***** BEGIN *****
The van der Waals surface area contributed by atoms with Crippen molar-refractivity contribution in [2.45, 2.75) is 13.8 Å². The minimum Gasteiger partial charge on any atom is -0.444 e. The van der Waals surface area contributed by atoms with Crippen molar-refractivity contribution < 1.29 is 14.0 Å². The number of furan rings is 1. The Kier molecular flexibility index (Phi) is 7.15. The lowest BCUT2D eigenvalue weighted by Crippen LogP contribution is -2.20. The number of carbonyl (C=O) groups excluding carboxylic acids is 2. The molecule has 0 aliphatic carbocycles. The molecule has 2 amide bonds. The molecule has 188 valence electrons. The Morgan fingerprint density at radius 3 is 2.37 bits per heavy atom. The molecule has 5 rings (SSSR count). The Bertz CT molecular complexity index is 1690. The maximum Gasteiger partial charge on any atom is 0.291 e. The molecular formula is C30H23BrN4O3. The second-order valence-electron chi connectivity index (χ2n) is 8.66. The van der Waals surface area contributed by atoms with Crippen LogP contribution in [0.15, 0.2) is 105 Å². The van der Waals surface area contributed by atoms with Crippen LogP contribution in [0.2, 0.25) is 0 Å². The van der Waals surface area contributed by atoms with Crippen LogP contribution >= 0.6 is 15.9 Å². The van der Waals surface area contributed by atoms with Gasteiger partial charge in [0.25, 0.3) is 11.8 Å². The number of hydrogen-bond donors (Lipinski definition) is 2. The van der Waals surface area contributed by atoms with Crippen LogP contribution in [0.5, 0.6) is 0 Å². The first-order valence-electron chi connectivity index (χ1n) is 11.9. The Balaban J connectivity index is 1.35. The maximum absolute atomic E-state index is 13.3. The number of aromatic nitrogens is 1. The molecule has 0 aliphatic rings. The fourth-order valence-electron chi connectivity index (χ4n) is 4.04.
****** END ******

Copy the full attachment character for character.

The van der Waals surface area contributed by atoms with Crippen molar-refractivity contribution in [2.45, 2.75) is 13.8 Å². The minimum Gasteiger partial charge on any atom is -0.444 e. The van der Waals surface area contributed by atoms with Crippen molar-refractivity contribution < 1.29 is 14.0 Å². The number of furan rings is 1. The Kier molecular flexibility index (Phi) is 7.15. The lowest BCUT2D eigenvalue weighted by Crippen LogP contribution is -2.20. The number of carbonyl (C=O) groups excluding carboxylic acids is 2. The molecule has 0 aliphatic carbocycles. The molecule has 2 amide bonds. The molecule has 188 valence electrons. The Morgan fingerprint density at radius 3 is 2.37 bits per heavy atom. The molecule has 5 rings (SSSR count). The Bertz CT molecular complexity index is 1690. The maximum Gasteiger partial charge on any atom is 0.291 e. The molecular formula is C30H23BrN4O3. The second-order valence-electron chi connectivity index (χ2n) is 8.66. The van der Waals surface area contributed by atoms with Crippen LogP contribution in [0.15, 0.2) is 105 Å². The van der Waals surface area contributed by atoms with Crippen LogP contribution in [0.2, 0.25) is 0 Å². The van der Waals surface area contributed by atoms with Crippen LogP contribution >= 0.6 is 15.9 Å². The van der Waals surface area contributed by atoms with Gasteiger partial charge in [0.25, 0.3) is 11.8 Å². The number of hydrogen-bond donors (Lipinski definition) is 2. The van der Waals surface area contributed by atoms with Crippen LogP contribution in [0.5, 0.6) is 0 Å². The first-order valence-electron chi connectivity index (χ1n) is 11.9. The Balaban J connectivity index is 1.35. The maximum absolute atomic E-state index is 13.3. The number of aromatic nitrogens is 1. The molecule has 0 aliphatic rings. The fourth-order valence-electron chi connectivity index (χ4n) is 4.04.